For Medicare Parts A and B, the spending reductions ordered by sequestration would come in the form of reduced reimbursements to hospitals, physicians and other providers, as opposed to changes in benefit structure. However, both CBO and the Centers for Medicare and Medicaid (CMS) Actuary have warned that excessively reducing reimbursement could jeopardize access for some beneficiaries because providers may opt to leave the program. In the case of Parts C and D (Medicare Advantage and Medicare's prescription drug benefit), the reductions would be made to the monthly payments paid to private plans administering these respective parts of the program.
In addition, specific aspects of Medicare are exempt from any sequestration cuts. These include subsidies for low-income individuals' Part D prescription drug premiums, Part D catastrophic subsidies that individuals receive as their out-of-pocket expenses exceed the "donut hole" threshold, and Qualified Individual (QI) premiums.
As previously mentioned, the Medicaid program and the Children's Health Insurance Program (CHIP) are exempt from spending reductions and spending caps.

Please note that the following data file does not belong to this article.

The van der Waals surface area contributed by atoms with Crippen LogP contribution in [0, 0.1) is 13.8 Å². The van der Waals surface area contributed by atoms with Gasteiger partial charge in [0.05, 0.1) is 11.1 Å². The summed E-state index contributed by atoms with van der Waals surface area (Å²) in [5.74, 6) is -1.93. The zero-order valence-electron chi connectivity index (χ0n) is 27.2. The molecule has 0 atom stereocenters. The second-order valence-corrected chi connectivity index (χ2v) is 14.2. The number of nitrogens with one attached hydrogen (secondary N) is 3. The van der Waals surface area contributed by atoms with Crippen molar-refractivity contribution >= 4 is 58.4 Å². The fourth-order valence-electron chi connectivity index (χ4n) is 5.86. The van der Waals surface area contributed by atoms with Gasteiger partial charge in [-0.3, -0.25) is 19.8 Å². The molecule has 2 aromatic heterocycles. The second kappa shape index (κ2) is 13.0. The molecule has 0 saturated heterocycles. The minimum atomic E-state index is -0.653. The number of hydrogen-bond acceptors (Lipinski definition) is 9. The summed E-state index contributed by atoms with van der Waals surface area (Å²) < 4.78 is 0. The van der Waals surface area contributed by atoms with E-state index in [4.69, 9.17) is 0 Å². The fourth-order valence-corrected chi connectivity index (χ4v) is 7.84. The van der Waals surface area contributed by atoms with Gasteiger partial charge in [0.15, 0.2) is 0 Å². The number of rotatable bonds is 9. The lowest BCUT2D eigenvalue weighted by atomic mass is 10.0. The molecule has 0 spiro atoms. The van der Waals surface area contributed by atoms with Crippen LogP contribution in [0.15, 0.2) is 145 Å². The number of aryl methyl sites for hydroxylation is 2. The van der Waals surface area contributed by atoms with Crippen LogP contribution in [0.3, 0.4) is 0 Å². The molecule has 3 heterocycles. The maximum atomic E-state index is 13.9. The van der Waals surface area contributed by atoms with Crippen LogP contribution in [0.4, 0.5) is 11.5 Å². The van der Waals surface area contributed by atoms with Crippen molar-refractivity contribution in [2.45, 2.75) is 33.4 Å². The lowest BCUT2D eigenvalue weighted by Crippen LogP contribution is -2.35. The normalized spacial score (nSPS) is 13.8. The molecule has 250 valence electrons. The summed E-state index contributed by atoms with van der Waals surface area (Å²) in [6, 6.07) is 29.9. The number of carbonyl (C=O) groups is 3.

Veterans Affairs (VA) Programs
All programs administered by the Department of Veterans Affairs are exempt from sequestration. Interestingly, though, while all VA programs are explicitly exempt under Section 255 of the BCA, Section 256 outlines special sequestration rules for VA medical care similar to those governing Medicare spending sequestration. The apparent discrepancy was clarified by OMB in an April 2012 letter advising that "all programs administered by the VA, including Veterans' Medical Care, are exempt from sequestration under Section 255(b)."
Affordable Care Act (ACA) Programs
The ACA, which became law in March 2010, provided for significant changes to the private health insurance market, such as establishing minimum coverage standards and requiring that most U.S. citizens possess such coverage, among other provisions. While some of the activities provided for under the law are funded through annual discretionary appropriations, including several new grant programs, others, such as tax credits for small businesses to help offset employee health insurance costs, receive mandatory funding. The BCA exempts from sequestration many mandatory spending programs related to the ACA. At the same time, discretionary spending under the ACA will be subject to both across-the-board sequestration cuts as well as annual discretionary spending caps established under the budget law.